means for providing an adjustment power level range less than or equal to the predetermined power level range;
means for generating a reference signal;
means for detecting a magnitude level of the RF output signal to produce a magnitude detection signal;
means for providing first and second adjustment control signals from the difference between the magnitude detection signal and a magnitude control signal;
first means, responsive to the first adjustment control signal, for adjusting the IF signal when the desired power level of the RF output signal is not within said adjustment power level range;
means, coupled to said first means for adjusting, for mixing said generated reference signal with said adjusted IF signal to produce the RF output signal; and
second means, responsive to the second adjustment control signal, for adjusting said RF output signal when said desired power level of said RF output signal is within said adjustment power level range to produce the RF output signal at the desired power level.
12. The power control circuitry of claim 11 wherein said first means for adjusting further comprises means for attenuating the power level of said IF signal when the desired power level of the RF output signal is not within said adjustment power level range.
13. The power control circuitry of claim 11 wherein said second means for adjusting further comprises means for attenuating the power level of said RF output signal when said desired power level of said RF output signal is within said adjustment power level range.
14. The power control circuitry of claim 11 wherein said second means for adjusting further comprises means for variably amplifying the power level of said RF output signal when said desired power level of said RF output signal is within said adjustment power level range.
15. A method of adjusting the level of an output signal comprising the steps of:
adjusting a priori the level of a signal having a first frequency to produce an adjusted signal having a first frequency;
translating said adjusted signal having a first frequency to a translated signal having a second frequency;
adjusting a priori the level of said translated signal having a second frequency to produce the adjusted output signal having a second frequency;
amplifying said adjusted output signal having a second frequency to produce an amplified adjusted output signal having a second frequency;
detecting a magnitude of said amplified adjusted output signal having a second frequency to produce a magnitude detection signal; and
controlling said steps of adjusting and said step of amplifying based on input from at least said magnitude detection signal and an adjustment control signal.
16. The method of claim 15 wherein said step of adjusting the level of a signal having a first frequency further comprises the step of attenuating the level of said signal having a first frequency.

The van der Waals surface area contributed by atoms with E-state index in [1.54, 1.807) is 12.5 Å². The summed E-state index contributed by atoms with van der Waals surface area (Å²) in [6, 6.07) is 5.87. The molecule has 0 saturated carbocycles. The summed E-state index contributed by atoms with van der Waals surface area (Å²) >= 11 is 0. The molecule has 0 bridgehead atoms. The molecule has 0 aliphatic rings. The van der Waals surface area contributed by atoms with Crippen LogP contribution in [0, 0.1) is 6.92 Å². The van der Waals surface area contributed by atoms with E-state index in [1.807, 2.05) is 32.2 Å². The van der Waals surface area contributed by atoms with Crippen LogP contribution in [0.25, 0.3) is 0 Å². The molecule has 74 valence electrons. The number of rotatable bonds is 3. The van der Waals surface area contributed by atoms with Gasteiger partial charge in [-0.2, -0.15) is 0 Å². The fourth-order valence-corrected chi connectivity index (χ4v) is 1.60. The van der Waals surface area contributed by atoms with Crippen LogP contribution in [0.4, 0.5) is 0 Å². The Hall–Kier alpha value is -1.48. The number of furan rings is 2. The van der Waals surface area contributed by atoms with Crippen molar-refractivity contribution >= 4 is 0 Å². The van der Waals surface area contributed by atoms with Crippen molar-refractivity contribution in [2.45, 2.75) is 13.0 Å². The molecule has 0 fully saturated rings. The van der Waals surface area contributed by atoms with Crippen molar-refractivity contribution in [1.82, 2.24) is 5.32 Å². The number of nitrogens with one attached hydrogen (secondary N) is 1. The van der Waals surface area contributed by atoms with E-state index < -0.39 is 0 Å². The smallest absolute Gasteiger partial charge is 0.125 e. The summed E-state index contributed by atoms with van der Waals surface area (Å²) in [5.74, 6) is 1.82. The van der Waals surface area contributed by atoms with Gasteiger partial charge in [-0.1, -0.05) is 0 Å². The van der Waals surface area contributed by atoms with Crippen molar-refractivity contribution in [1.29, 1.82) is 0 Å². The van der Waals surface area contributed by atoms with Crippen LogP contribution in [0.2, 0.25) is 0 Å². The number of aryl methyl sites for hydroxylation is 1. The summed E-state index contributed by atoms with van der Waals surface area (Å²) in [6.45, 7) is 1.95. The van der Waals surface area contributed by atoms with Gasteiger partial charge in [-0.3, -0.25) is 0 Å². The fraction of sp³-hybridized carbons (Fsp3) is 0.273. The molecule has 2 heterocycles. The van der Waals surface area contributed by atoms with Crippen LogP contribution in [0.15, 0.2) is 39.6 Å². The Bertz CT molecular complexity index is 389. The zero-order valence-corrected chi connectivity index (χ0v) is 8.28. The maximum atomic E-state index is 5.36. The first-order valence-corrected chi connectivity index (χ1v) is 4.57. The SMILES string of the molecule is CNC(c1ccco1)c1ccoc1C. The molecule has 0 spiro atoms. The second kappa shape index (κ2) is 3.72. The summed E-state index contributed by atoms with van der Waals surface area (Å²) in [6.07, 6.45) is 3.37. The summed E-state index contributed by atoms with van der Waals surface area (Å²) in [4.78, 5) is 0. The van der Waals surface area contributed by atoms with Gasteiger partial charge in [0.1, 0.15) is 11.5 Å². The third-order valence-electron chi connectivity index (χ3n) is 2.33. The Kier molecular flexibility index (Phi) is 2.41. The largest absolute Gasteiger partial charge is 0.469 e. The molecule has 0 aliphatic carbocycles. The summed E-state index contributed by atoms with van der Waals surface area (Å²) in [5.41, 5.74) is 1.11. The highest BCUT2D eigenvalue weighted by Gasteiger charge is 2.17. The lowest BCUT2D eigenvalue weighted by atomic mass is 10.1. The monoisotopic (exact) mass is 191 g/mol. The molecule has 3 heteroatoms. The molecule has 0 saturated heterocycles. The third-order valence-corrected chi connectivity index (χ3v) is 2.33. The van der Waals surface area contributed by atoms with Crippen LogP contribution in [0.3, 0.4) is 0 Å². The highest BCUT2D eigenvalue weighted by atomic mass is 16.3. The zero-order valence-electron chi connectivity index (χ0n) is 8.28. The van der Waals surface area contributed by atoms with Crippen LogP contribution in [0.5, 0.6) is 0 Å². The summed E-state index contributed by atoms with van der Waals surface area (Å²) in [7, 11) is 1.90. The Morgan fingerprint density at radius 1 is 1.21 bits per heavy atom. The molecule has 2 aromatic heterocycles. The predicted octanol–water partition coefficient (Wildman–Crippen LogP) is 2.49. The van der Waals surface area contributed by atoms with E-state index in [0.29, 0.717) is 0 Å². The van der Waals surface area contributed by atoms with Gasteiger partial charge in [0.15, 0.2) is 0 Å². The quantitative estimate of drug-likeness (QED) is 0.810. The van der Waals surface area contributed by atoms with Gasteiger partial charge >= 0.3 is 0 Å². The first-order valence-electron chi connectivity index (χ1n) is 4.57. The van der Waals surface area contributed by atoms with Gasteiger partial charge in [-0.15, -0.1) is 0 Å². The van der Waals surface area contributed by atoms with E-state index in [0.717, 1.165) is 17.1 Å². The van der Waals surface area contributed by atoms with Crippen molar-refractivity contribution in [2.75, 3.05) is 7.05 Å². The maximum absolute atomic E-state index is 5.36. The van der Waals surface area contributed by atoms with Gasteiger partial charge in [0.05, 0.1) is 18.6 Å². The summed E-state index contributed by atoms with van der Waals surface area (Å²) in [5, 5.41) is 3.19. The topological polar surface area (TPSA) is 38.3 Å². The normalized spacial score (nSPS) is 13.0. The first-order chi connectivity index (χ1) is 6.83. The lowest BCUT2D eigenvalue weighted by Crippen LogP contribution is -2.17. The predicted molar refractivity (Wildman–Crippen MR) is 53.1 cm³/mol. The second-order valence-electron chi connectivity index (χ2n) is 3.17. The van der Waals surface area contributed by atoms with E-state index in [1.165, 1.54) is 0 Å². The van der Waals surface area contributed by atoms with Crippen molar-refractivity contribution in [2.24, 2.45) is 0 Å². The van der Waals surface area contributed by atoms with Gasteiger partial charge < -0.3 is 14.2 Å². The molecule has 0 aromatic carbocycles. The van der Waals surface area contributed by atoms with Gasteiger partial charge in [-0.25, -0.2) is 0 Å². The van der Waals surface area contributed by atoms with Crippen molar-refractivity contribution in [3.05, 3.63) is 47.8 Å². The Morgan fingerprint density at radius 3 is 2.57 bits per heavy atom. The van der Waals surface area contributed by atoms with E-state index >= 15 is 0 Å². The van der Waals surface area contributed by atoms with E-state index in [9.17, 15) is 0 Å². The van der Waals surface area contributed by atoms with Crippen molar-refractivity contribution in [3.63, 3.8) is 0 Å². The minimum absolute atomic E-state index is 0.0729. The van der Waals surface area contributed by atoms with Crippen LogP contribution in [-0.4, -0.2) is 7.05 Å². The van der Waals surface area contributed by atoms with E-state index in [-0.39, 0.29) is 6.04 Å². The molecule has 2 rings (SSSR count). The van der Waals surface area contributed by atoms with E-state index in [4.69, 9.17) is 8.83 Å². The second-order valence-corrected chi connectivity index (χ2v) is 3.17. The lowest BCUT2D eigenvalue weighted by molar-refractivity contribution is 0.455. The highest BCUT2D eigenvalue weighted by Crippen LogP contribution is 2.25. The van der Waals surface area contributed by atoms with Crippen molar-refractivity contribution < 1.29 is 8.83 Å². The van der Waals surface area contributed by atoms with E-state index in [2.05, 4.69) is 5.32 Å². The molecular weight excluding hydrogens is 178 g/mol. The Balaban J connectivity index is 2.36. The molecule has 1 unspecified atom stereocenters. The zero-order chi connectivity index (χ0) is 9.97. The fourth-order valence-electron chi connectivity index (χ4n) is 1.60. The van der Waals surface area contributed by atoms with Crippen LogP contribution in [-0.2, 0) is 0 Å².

17. The method of claim 15 wherein said step of adjusting the level of a signal having a first frequency further comprises the step of variably amplifying the level of said signal having a first frequency.
18. The method of claim 15 wherein said step of adjusting the level of said translated signal having a second frequency further comprises the step of attenuating the level of said translated signal having a second frequency.
19. The method of claim 15 wherein said step of adjusting the level of said translated signal having a second frequency further comprises the step of variably amplifying the level of said translated signal having a second frequency.
20. The method of claim 15 wherein said step of translating further comprises the step of generating a reference signal having a third frequency.
21. The method of claim 20 wherein said step of translating further comprises the step of mixing said adjusted signal having a first frequency with said reference signal having a third frequency to produce said translated signal having a second frequency.
22. A method of adjusting the power level of a radio frequency (RF) output signal, the method comprising the steps of:
adjusting a priori the power level of an IF signal to produce an adjusted IF signal;
translating said adjusted IF signal to a RF output signal;
adjusting a priori the power level of said RF output signal to produce an adjusted RF output signal;
amplifying said adjusted RF output signal to produce an amplified adjusted RF output signal;
detecting a magnitude of said amplified adjusted RF output signal to produce a magnitude detection signal; and
controlling said steps of adjusting and said step of amplifying based on input from at least said magnitude detection signal and an adjustment control signal.
23. The method of claim 22 wherein said step of translating further comprises the step of generating a reference signal.
24. The method of claim 23 wherein said step of translating further comprises the step of mixing said adjusted IF signal with said reference signal to produce said RF output signal.
25. A method of adjusting the power level of a radio frequency (RF) output signal over a predetermined power level range in a transmitter incorporating power control circuitry, the power control circuitry having as input an intermediate frequency (IF) signal from a signal source, the power control circuitry having the capability to adjust the RF output signal to a desired level and provide at least one adjustment control signal related to the RF output signal at a desired power level, the method comprising the steps of:
providing an adjustment power level range less than or equal to the predetermined power level range;